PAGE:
Meals for Angoon school children hinge on regular ferry service

Angoon is an approximately 500-resident town on the west side of Admiralty Island (Photo by Ed Schoenfeld/CoastAlaska News)
Angoon does not have an airport. Its approximately 460 residents rely on state ferry service for most goods. The only other option for passengers and freight is by floatplane. (Photo by Ed Schoenfeld/CoastAlaska)

In many Alaska coastal communities, ferry service is more than just a transportation link. It can also be a form of survival.

In Angoon, the ferry is the only way that some children can eat at school on a daily basis. But now that program is at risk with cutbacks to regular winter ferry service.

Mayor Joshua Bowen has a 9-year-old boy and 8-year-old girl attending Angoon school. Instead of eating breakfast at home, they usually leave a little early.

“They go to breakfast club every morning down at the school which they do every morning before school,” Bowen said. “And then, they have lunch at the school with the school’s lunch program.”

Bowen said those free or low-cost lunches are occasionally supplemented with donated subsistence foods.

“People bring halibut and salmon and deer,” Bowen said. “And, just everything.”

About 70 students attend the K-12 Angoon school. Almost all of them — 98% — get free or low-cost breakfasts and lunches through federally subsidized programs.

“Well, just based on the number of students we have eating and having them eating the two meals, it’s a pretty significant part of their day,” said Bruce Houck, superintendent of the Chatham School District in Angoon.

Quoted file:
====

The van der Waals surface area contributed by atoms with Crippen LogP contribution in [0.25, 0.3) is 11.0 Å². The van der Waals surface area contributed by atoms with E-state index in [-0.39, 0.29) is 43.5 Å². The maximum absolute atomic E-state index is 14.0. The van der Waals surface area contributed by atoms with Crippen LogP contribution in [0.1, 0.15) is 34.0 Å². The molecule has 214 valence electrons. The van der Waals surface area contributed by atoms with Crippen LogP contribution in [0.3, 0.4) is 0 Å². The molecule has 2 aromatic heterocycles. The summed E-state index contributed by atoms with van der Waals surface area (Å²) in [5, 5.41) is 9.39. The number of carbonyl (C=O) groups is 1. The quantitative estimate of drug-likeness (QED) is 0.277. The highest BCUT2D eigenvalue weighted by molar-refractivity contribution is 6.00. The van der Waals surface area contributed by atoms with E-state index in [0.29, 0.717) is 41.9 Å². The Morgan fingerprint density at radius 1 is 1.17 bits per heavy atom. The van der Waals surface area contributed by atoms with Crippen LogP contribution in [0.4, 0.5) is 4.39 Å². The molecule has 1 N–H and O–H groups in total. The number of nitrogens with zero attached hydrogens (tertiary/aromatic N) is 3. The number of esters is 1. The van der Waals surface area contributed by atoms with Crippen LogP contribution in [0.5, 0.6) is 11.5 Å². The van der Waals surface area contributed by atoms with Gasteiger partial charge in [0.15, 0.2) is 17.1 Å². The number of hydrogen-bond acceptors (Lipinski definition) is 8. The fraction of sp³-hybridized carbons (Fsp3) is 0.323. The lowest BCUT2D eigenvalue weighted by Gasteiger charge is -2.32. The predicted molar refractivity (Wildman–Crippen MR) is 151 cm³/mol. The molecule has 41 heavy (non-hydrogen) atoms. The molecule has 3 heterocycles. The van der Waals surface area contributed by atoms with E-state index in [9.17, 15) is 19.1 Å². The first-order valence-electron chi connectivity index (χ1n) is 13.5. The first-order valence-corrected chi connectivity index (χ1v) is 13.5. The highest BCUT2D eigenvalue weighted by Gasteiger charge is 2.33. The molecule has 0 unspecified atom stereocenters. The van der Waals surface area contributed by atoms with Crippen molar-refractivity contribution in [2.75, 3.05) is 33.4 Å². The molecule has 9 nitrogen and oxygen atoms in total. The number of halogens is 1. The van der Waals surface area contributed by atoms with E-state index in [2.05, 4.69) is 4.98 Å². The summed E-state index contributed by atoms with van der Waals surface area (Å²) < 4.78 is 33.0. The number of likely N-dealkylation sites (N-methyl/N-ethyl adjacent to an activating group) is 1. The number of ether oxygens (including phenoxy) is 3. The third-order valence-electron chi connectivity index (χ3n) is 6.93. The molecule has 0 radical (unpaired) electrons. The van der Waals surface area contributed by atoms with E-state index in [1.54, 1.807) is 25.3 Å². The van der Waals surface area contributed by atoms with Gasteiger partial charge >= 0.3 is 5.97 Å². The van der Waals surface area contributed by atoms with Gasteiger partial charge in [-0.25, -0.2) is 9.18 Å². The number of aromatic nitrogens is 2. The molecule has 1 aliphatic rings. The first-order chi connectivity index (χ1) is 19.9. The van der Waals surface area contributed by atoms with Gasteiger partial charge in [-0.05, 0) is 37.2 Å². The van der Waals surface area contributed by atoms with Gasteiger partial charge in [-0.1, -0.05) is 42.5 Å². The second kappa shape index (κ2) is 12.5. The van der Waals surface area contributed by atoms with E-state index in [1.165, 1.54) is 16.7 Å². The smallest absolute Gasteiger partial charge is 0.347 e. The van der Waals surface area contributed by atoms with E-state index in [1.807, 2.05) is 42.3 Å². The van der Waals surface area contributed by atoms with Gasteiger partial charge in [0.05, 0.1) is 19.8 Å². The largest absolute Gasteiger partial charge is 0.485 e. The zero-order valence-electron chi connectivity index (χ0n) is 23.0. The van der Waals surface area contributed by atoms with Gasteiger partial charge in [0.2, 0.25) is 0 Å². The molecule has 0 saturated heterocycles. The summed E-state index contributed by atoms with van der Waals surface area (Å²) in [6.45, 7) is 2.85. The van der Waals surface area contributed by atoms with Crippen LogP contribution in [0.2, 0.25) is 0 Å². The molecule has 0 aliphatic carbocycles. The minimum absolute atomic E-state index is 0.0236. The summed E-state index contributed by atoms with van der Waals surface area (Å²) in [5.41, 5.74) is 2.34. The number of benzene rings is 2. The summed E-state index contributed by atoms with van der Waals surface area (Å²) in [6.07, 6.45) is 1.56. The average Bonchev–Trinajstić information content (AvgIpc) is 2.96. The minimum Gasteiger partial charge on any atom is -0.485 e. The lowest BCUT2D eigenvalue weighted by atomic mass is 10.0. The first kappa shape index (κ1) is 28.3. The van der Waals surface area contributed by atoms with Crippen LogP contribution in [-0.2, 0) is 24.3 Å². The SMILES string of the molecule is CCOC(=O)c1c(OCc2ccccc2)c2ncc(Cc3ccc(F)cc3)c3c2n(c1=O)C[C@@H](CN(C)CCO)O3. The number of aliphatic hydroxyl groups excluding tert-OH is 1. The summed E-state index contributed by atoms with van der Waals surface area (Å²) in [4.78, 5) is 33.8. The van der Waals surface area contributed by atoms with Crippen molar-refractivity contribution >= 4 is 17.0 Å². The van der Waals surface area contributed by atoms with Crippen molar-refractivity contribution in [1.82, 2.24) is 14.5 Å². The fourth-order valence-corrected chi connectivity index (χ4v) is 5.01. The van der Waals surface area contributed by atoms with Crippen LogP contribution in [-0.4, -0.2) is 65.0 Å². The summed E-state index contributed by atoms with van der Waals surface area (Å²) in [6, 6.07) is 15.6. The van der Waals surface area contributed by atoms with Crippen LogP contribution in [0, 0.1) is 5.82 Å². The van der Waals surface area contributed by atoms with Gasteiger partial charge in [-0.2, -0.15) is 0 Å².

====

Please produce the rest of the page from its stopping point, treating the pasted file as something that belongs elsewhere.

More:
Houck said the district stocked up on school meal supplies earlier. But he anticipates running out before Christmas.

There’s only one store in Angoon. No restaurants, no barge dock and no airstrip.

When they need to stock up for school meals, Houck said they would just put a truck on a state ferry to Juneau. But their options are limited with cutbacks in winter ferry service and a ferry dock ramp that needs repairs.

Floatplanes are an option. But Houck said they’re much more expensive. The cost-per-pound can be more than four times higher than the ferry. That would exceed their reimbursement from the federal government.

Flights are also dependent on weather.

Drivers move their cars and trucks off the ferry LeConte at the Angoon terminal in 2010.
Drivers move their cars and trucks off the ferry LeConte at the Angoon terminal in 2010. (Photo by Ed Schoenfeld/CoastAlaska News)

Houck sounded the alarm in a Dec. 2 opinion piece in the Anchorage Daily News. He said he talked to state and federal officials and got no action.

“Nothing has changed,” Houck said. “We’re still in the same predicament that we were prior.”

Joshua Bowen, the dad with two children who eat at school, sees how ferry service cuts has led to food becoming unavailable in town. It’s not just the absence of soda and chips at the community’s only store. Basic essentials are also in short supply.

“So, yeah, eggs, bread, milk,” Bowen said. “They ran out of milk a couple weeks ago.”

Bowen works part time as the power plant operator. But, as the mayor for the 460 people in Angoon, he said he knows some children are probably getting their biggest meals at school.

“Losing the continued ferry service and the availability of food every week or month or whenever they would go and do it, it’s got me worried about some kids here in town that just might not be able to eat,” Bowen said. “You know, (it’s) such a basic thing.”

If the school meal program shut down or ran out of food, Bowen says his kids would be alright. But it’s not the same for everybody. He said not every family has the resources to feed their children as much as others.

The state ferry Tazlina was expected to stop in Angoon on December 13 and 15. The state Department of Transportation said they planned a workaround at the ferry dock to allow loading and unloading of vehicles.

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